Where under any provision of this Convention income arising in a Contracting State is relieved in whole or in part from tax in that State and under the law in force in the other Contracting State a person, in respect of the said income, is subject to tax by reference to the amount thereof which is remitted to or received in that other State and not by reference to the full amount thereof, then any relief provided by the provisions of this Convention shall apply only to so much of the income as is taxed in the other Contracting State.

In some States, the application of that provision could create administrative difficulties if a substantial amount of time elapsed between the time the income arose in a Contracting State and the time it were taxed by the other Contracting State in the hands of a resident of that other State. States concerned by these difficulties could subject the rule in the last part of the above provision, i.e. that the income in question will be entitled to benefits in the first-mentioned State only when taxed in the other State, to the condition that the income must be so taxed in that other State within a specified period of time from the time the income arises in the first-mentioned State.

Treaty shopping

47. “Treaty shopping” is a form of improper use of tax treaties that refers to arrangements through which persons who are not entitled to the benefits of a tax treaty use other persons who are entitled to such benefits in order to indirectly access these benefits. For example, a company that is a resident of a treaty country would act as a conduit for channelling income that would economically accrue to a person that is not a resident of that country so as to improperly access the benefits provided by a tax treaty. The conduit entity is usually a company, but may also be a partnership, trust or similar entity that is entitled to treaty benefits. Granting treaty benefits in these circumstances would be detrimental to the State of source since the benefits of the treaty would be extended to persons who were not intended to obtain such benefits.

48. A treaty shopping arrangement may take the form of a “direct conduit” or that of a “stepping stone conduit”, as illustrated below. [See page R(6)-4, paragraph 4 of the OECD Report Double Taxation Conventions and the use of Conduit Companies. Reproduced in Volume II of the full-length version of the OECD Model Convention at page R(6)-1.]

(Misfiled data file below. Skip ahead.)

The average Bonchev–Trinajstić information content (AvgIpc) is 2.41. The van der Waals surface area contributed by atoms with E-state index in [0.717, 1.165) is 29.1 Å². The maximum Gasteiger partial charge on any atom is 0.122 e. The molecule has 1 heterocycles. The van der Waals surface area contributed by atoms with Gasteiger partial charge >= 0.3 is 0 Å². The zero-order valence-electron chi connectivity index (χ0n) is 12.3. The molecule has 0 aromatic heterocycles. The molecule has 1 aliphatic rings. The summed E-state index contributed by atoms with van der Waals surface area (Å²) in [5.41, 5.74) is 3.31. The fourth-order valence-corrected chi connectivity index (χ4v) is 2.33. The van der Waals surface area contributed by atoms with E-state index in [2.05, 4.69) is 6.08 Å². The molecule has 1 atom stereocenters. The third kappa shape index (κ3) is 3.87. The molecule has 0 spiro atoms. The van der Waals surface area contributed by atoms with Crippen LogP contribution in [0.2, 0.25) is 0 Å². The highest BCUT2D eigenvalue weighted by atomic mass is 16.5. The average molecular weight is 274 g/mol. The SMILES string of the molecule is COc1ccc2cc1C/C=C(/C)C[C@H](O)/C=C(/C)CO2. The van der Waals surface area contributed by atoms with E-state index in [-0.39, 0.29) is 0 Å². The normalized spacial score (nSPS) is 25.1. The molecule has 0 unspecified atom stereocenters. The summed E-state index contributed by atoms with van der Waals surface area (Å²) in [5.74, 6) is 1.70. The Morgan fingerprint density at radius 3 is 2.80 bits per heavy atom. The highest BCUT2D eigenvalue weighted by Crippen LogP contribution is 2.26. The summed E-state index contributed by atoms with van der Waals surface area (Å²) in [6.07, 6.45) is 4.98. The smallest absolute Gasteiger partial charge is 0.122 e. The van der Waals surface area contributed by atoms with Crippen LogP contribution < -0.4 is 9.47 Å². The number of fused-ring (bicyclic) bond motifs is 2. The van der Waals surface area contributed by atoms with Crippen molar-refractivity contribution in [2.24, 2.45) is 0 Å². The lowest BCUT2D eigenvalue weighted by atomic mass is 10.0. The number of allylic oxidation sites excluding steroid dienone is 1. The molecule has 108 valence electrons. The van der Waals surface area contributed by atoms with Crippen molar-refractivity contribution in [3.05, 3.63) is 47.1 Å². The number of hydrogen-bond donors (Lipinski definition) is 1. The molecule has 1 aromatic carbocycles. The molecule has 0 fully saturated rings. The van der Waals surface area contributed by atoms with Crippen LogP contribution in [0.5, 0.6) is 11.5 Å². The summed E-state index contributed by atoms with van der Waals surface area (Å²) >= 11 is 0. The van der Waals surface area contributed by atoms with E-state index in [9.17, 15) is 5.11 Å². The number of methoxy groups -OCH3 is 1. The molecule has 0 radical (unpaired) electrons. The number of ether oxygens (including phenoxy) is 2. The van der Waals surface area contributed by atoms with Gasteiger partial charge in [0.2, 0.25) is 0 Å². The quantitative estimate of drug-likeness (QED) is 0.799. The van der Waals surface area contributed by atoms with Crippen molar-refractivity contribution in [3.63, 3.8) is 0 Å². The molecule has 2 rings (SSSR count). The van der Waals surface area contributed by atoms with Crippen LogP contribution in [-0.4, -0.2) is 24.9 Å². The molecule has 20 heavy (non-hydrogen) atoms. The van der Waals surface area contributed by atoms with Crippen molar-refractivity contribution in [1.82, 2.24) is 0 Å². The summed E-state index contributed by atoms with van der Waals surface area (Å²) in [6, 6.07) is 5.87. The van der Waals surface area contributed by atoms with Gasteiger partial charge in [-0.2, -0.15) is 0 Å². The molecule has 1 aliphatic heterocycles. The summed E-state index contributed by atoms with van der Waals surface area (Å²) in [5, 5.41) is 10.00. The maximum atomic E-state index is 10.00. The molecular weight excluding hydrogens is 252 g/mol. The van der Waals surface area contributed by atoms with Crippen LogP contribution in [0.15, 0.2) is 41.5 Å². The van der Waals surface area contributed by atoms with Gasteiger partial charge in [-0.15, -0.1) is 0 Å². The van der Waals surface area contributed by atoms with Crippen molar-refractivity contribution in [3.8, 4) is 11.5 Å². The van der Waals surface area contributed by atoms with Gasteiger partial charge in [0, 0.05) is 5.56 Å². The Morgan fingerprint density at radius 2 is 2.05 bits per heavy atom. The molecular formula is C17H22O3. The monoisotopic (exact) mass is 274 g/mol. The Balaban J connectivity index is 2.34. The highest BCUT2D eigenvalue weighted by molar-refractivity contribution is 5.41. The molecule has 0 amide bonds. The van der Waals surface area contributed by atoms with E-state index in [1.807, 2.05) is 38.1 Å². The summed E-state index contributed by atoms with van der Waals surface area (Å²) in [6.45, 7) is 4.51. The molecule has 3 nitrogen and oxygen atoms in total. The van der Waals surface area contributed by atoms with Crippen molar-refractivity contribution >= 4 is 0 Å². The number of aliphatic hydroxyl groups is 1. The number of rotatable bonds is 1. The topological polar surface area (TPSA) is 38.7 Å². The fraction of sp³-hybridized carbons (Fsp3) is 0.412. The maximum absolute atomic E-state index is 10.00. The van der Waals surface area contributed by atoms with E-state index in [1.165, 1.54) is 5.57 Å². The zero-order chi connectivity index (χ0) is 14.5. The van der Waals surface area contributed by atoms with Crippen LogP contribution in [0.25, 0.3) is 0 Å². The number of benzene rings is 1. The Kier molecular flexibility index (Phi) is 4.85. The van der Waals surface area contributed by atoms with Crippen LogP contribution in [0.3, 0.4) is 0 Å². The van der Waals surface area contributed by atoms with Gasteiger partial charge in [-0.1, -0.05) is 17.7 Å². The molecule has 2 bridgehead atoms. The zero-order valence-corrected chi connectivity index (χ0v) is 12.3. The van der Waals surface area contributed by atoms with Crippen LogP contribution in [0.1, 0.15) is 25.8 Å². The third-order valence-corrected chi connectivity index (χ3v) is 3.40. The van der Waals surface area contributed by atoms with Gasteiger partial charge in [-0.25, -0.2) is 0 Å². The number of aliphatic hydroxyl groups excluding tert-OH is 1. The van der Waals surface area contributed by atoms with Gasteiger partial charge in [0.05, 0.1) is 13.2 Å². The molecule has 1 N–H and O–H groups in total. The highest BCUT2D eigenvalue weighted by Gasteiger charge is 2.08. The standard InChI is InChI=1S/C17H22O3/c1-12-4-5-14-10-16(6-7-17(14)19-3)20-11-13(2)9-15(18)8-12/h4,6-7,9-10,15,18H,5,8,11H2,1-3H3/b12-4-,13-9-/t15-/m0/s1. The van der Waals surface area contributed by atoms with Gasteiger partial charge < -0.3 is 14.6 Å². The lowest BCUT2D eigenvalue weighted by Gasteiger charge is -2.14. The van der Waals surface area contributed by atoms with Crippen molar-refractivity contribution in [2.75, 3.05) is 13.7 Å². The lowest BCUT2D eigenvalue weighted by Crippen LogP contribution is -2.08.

49. Company X, a resident of State A, receives dividends, interest or royalties from company Y, a resident of State B. Company X claims that, under the tax treaty between States A and B, it is entitled to full or partial exemption from the domestic withholding taxes provided for under the tax legislation of State B. Company X is wholly-owned by a resident of third State C who is not entitled to the benefits of the treaty between States A and B. Company X was created for the purpose of obtaining the benefits of the treaty between States A and B and it is for that purpose that the assets and rights giving rise to the dividends, interest or royalties have been transferred to it. The income is exempt from tax in State A, e.g. in the case of dividends, by virtue of a participation exemption provided for under the domestic laws of State A or under the treaty between States A and B. In that case, company X constitutes a direct conduit of its shareholder who is a resident of State C. 

50. The basic structure of a stepping stone conduit is similar. In that case, however, the income of company X is fully taxable in State A and, in order to eliminate the tax that would be payable in that country, company X pays high interest, commissions, service fees or similar deductible expenses to a second related conduit company, company Z, a resident of State D. These payments, which are deductible in State A, are tax-exempt in State D by virtue of a special tax regime available in that State. [16Id.] The shareholder who is a resident of State C is therefore seeking to access the benefits of the tax treaty between States A and B by using company X as a stepping stone.